If you were to list the top traits of a leader, what would come to mind? Characteristics like courage and charisma and integrity are all common in strong leaders. They speak boldly, cast a clear vision, and inspire others to bring that vision to life. But being a strong leader doesn’t always equate to being a good one. Good leaders take the natural ability they have to rally others and then act carefully for the good those who follow.
Being a good leader requires cultivating traits that make you a good human—someone that people want to be in relationship with. These are often referred to as soft skills. But there’s a secret power to building strong relationships with your staff. Neglecting the human side will make your team weak and your mission suffer. As a small business owner, you can’t afford to lead without humility.
One way I nurture humility on my team is by admitting my faults. Is it easy to admit when stress has turned you into a Hulking Rage Monster? Nope. But it is necessary to be a good leader? You bet.
Recently, I had the perfect opportunity to practice humility with my team. Pressures from business growth had been building for months. Even though the growth was exciting and exactly what we were striving for, it created lots of new challenges for our team and for me as an owner. Growth is rarely easy. It was stretching me both personally and professionally. After many months of stretching, there was a bit of a snap, and it landed on my team.
It wasn’t a good leader moment.
But that gave me a chance to demonstrate leadership by practicing humility and offering an apology. The best approach I’ve found is something called the four-part apology, as it covers all the elements of a fractured relationship so that healing and growth are possible. Here are the four steps:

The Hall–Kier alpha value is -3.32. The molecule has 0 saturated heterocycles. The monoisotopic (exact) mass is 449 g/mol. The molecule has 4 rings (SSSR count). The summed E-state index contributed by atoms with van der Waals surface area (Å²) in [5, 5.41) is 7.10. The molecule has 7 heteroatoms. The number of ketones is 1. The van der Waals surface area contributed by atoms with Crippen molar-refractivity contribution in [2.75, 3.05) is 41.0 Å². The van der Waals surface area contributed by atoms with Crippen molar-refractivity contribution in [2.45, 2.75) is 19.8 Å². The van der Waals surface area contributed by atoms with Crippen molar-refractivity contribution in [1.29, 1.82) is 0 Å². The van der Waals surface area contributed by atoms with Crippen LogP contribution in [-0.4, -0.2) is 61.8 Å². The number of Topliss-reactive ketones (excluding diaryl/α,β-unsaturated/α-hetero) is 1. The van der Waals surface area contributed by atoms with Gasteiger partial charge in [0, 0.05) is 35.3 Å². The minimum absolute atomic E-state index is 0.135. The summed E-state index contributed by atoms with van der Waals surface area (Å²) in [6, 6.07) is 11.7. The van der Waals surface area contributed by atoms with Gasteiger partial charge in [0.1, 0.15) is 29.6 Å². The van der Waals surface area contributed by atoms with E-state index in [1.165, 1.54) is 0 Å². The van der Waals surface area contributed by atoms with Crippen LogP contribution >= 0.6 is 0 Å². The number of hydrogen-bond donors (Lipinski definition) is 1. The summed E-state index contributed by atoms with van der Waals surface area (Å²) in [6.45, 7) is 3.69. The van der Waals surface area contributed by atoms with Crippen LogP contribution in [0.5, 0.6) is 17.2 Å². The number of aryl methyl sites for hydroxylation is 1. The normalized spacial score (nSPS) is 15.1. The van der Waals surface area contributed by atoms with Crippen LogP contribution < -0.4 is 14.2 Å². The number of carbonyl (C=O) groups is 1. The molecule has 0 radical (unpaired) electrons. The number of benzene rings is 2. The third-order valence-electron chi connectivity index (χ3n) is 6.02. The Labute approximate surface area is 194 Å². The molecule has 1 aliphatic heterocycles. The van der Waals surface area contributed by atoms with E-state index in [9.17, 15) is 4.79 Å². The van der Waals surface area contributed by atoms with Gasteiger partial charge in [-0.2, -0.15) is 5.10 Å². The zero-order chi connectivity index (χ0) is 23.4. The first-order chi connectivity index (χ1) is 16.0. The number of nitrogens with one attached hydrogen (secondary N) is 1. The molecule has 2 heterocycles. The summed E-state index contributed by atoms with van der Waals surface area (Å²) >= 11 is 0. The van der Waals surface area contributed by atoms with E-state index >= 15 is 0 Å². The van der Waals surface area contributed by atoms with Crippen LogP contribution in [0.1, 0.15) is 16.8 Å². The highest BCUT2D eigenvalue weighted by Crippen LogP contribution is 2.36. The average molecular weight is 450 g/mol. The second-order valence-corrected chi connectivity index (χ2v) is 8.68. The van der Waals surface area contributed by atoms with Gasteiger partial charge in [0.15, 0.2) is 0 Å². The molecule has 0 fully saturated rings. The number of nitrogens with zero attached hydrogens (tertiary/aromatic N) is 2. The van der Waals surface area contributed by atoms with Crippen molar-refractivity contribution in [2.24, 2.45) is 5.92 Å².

#1 I’m sorry for…
Be sure to name your error and offense, specifically. Vague admissions won’t cut it. I try to name the actions and the words that were offensive so that everyone knows I’m apologizing for. And it alerts the team to errors I may have overlooked.
#2 You must have felt…
Empathy helps here. I always think of how people on the receiving end of my behavior must have felt. It also never hurts to ask for additional insight!
#3 This is why it happened…
Help your team understand what was driving your thinking. Just as you practiced empathy with them, offer them the opportunity to relate to you.
#4 Here’s what I will do differently so it won’t happen again…
Saying sorry isn’t the same as an apology. Saying sorry is easy; apologizing requires a willingness to change. This is your chance to voice how you plan to grow so that the Hulking Rage Monster isn’t unleashed to smash another day.
Following the four-part apology takes practice and time. It’s worth the result though! Healthy relationships within your team is like rocket fuel: Everyone is moving at full speed with no baggage to slow the progress toward your mission and goals. Good leaders know how to effectively and efficiently empower the team toward success. Leading with humility will keep your team pressing forward, together.